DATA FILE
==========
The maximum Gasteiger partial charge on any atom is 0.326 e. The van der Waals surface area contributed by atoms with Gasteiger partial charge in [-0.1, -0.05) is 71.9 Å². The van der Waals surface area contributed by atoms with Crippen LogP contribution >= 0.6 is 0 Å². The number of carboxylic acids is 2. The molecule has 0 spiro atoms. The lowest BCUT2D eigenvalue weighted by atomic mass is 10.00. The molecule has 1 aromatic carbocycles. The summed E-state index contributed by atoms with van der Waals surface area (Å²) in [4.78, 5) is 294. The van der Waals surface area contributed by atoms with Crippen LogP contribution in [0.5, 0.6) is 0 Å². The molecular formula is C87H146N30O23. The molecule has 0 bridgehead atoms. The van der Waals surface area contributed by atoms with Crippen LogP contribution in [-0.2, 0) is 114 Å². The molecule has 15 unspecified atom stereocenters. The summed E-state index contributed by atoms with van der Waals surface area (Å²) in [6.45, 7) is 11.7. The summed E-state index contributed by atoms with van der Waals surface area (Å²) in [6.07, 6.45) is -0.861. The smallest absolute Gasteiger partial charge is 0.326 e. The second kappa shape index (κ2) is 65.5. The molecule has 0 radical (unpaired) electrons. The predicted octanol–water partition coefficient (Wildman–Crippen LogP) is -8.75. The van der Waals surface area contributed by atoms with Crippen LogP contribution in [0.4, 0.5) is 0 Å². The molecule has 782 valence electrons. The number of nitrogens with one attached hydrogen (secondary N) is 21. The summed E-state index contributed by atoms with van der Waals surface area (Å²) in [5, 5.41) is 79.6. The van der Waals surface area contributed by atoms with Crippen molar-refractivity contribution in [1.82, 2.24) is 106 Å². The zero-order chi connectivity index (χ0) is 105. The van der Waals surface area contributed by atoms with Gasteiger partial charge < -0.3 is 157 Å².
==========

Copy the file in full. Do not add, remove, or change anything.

The maximum Gasteiger partial charge on any atom is 0.326 e. The van der Waals surface area contributed by atoms with Gasteiger partial charge in [-0.1, -0.05) is 71.9 Å². The van der Waals surface area contributed by atoms with Crippen LogP contribution >= 0.6 is 0 Å². The number of carboxylic acids is 2. The molecule has 0 spiro atoms. The lowest BCUT2D eigenvalue weighted by atomic mass is 10.00. The molecule has 1 aromatic carbocycles. The summed E-state index contributed by atoms with van der Waals surface area (Å²) in [4.78, 5) is 294. The van der Waals surface area contributed by atoms with Crippen LogP contribution in [0.5, 0.6) is 0 Å². The molecular formula is C87H146N30O23. The molecule has 0 bridgehead atoms. The van der Waals surface area contributed by atoms with Crippen LogP contribution in [-0.2, 0) is 114 Å². The molecule has 15 unspecified atom stereocenters. The summed E-state index contributed by atoms with van der Waals surface area (Å²) in [6.45, 7) is 11.7. The summed E-state index contributed by atoms with van der Waals surface area (Å²) in [6.07, 6.45) is -0.861. The smallest absolute Gasteiger partial charge is 0.326 e. The second kappa shape index (κ2) is 65.5. The molecule has 0 radical (unpaired) electrons. The predicted octanol–water partition coefficient (Wildman–Crippen LogP) is -8.75. The van der Waals surface area contributed by atoms with Crippen LogP contribution in [0.4, 0.5) is 0 Å². The molecule has 782 valence electrons. The number of nitrogens with one attached hydrogen (secondary N) is 21. The summed E-state index contributed by atoms with van der Waals surface area (Å²) in [5, 5.41) is 79.6. The van der Waals surface area contributed by atoms with Crippen molar-refractivity contribution in [1.82, 2.24) is 106 Å². The zero-order chi connectivity index (χ0) is 105. The van der Waals surface area contributed by atoms with Gasteiger partial charge < -0.3 is 157 Å².